Chelsea, an affluent area located towards the South of London, has all sorts of attractions, amenities, and beautiful architecture that adds to the experience. While its inhabitants may say that there’s no place quite like it, the posh crowd populating the south of Porta Romana, Italy, says otherwise.
In Milan, the area south of Porta Romana gives viewers a bespoke view that’s incomprehensible to take in all at once. The area has always been the prime of modernity, where hundreds of years ago it was home to a train station, it now houses Avant-Garde architecture, restaurants, museums, and galleries. The picturesque locality has cemented itself as a center point where culture and entertainment intersect, with the goal of becoming Milan’s very own Chelsea.
The area is a futuristic neighborhood that keeps on evolving, partly thanks to the redevelopment projects and cultural centers that gave it a new identity. To begin with, this is where you’ll find ASZarchitetti and Superfuture’s Via Pizzi office.
These developments are an example of the capital’s ambitions for the area. Take the Symbiosis business district, for instance; it’s owned by Covivo and considered a smart locale with minimal emissions.
But when it comes to authority, the well-renowned Fondazione Prada (Prada Foundation) was among the first companies to create an imaginative and modern plot. The organization entirely transformed it, making it a favorite for art enthusiasts. The Prada Foundation’s Milan office in Via Isarco was inaugurated in 2015. The grand structure, comprising nine floors, was a captivating tower that redesigned the Milan skyline. The building is home to a vast collection of contemporary art. The topmost 60 meters of the building act as a periscope for visitors who want to see the city from all around.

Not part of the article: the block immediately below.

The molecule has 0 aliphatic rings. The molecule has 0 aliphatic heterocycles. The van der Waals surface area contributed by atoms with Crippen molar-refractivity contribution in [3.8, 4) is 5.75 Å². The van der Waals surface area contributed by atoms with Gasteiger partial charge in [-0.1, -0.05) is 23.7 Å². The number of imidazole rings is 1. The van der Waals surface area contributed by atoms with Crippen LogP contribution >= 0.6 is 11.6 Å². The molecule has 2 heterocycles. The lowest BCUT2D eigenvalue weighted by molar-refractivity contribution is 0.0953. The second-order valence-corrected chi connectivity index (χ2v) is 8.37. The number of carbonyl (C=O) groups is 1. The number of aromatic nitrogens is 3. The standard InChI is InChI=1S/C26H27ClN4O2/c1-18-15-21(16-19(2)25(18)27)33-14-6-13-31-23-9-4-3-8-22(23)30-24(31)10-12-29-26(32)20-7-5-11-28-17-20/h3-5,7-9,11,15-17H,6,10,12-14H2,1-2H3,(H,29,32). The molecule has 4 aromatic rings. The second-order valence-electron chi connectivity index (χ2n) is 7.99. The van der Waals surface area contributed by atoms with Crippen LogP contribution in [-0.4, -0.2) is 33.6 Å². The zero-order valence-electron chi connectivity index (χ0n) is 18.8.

A few meters away, near the Via Ripamonti, visitors will pass by the Ica Milano, Contemporary Institute for the Arts, which is a non-profit foundation focused on culture. The foundation started out as the result of teamwork and compassion by five fantastic individuals. It was chaired by Lorenzo Sassoli De Bianchi and led by the former director of the Marino Marini Museum in Florence, Alberto Salvadori. The art center itself is based in a vintage building from the 1930s in Via Orobia 26, surrounded by a courtyard that also includes warehouses and sorting sheds.
But that isn’t the entire story, there’s much more to the area of Porto Romana than just its magnificent art and culture scene. In fact, the space that used to be the Porta Romana airport is making preparations to house sporting activities as well. In the foreseeable future, the area will be hosting the Olympic Village for the 2026 Milan-Cortina Winter Games.